The recent Civitas paper published earlier this weekmakes for interesting reading. In its report it argues the UK property market is being used as an investment arm of the global super-rich and calls for curbs on foreign property investors.
It argues that hundreds of thousands of younger residents are being priced out of the market and rents are eating into more and more of people's salaries.
There is a strong coherent argument made in the report, but outlawing foreign buyers would be a damaging shift. It is also not clear whether a ban would include UK expats living abroad and holding buy-to-lets? Would it include those renting property in the UK while living abroad?
We would be very concerned about the impact on expat mortgages which are a valuable tool for those who live abroad but want to retain links with the UK.
The concern is to bring down house prices and it is true that billions of pound worth of global money has flooded into the capital.
Millionaire Frenchmen, billionaire Russians and even trillionaire Arabs have focused on the capital as an investment hotspot.
London property has proven reliable during an era of global investment turbulence whether it be the Uk legal system or stable political system.
From the Arab Spring to Vladmir Putin’s Russia, foreigners look to London’s open markets with envy and want a piece of the action.
Estate agencies report that the majority of central London property purchases, in both the 'prime' and new-build categories, are made with international money.
Estimates suggest in the region of £5bn of overseas cash will be spent on new-build London homes in 2014.
As well as driving up prices, there are claims that investment at the top end of the market has been distracting developers from the need for more affordable accommodation.
This is the backdrop for Civitas’ call but it is the wrong prescription. Worryingly, there are signs the Government buys into some of these arguments.
In last year’s autumn statement it slapped Capital Gains Tax on foreign buyers of residential property for the first time.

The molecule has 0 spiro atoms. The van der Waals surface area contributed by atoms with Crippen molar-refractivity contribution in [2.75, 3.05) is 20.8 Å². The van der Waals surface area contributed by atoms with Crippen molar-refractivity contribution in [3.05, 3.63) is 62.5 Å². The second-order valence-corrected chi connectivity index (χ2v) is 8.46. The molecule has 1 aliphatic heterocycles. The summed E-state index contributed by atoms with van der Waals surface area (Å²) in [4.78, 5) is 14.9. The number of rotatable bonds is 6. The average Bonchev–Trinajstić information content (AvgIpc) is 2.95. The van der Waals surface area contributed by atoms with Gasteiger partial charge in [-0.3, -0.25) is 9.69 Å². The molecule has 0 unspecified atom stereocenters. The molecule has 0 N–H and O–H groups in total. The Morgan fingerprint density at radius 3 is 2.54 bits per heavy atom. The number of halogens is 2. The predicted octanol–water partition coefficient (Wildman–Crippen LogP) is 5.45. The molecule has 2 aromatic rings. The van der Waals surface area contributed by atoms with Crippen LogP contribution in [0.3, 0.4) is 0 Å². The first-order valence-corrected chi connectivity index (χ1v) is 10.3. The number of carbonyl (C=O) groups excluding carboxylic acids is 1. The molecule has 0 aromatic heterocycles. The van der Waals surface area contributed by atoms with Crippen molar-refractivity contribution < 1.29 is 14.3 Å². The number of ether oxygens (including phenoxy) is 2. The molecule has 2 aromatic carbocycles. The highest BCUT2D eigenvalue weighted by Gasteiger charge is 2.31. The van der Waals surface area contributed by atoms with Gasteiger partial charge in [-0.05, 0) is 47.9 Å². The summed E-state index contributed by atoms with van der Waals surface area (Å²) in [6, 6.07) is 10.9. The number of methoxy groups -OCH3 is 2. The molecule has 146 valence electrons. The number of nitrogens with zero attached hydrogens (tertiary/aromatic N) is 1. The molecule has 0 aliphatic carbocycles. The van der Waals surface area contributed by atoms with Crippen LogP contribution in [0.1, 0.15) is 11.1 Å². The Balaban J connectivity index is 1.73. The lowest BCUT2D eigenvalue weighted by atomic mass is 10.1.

The tax rise only raises around £100m a year but the symbolism could be more costly.
Foreign buyer crackdown
Civitas wants to go much further, claiming the fundamentals are not changed by higher CGT.
It says non-residents of the UK should only be allowed to purchase a property here if that investment will add to the number of homes.
The idea reflects the system in place in Australia, where all non-residents wishing to purchase property must apply to that country's Foreign Investment Review Board.
They are not allowed to buy an existing home but they may be allowed to buy an unoccupied new dwelling, so long as they can satisfy the FIRB that the housing stock has increased.
Civitas proposes setting up a 'non-resident housing investment agency' for the UK to which non-residents would need to apply for permission to buy.
The job of the proposed agency would be to ensure that all overseas investments are in the public interest in this way.
The public interest is a fluid concept and could change over time depending on the public mood and whims of politicians.
Many foreign buyers makes cash purchase but ultimately the UK mortgage market could take a hit by denying access to foreign buyers.
Any UK expat should keep abreast of the latest developments and take professional advice if necessary.
This type of protectionism is a blunt tool and could hit UK citizens as well as foreign investors and immigrants.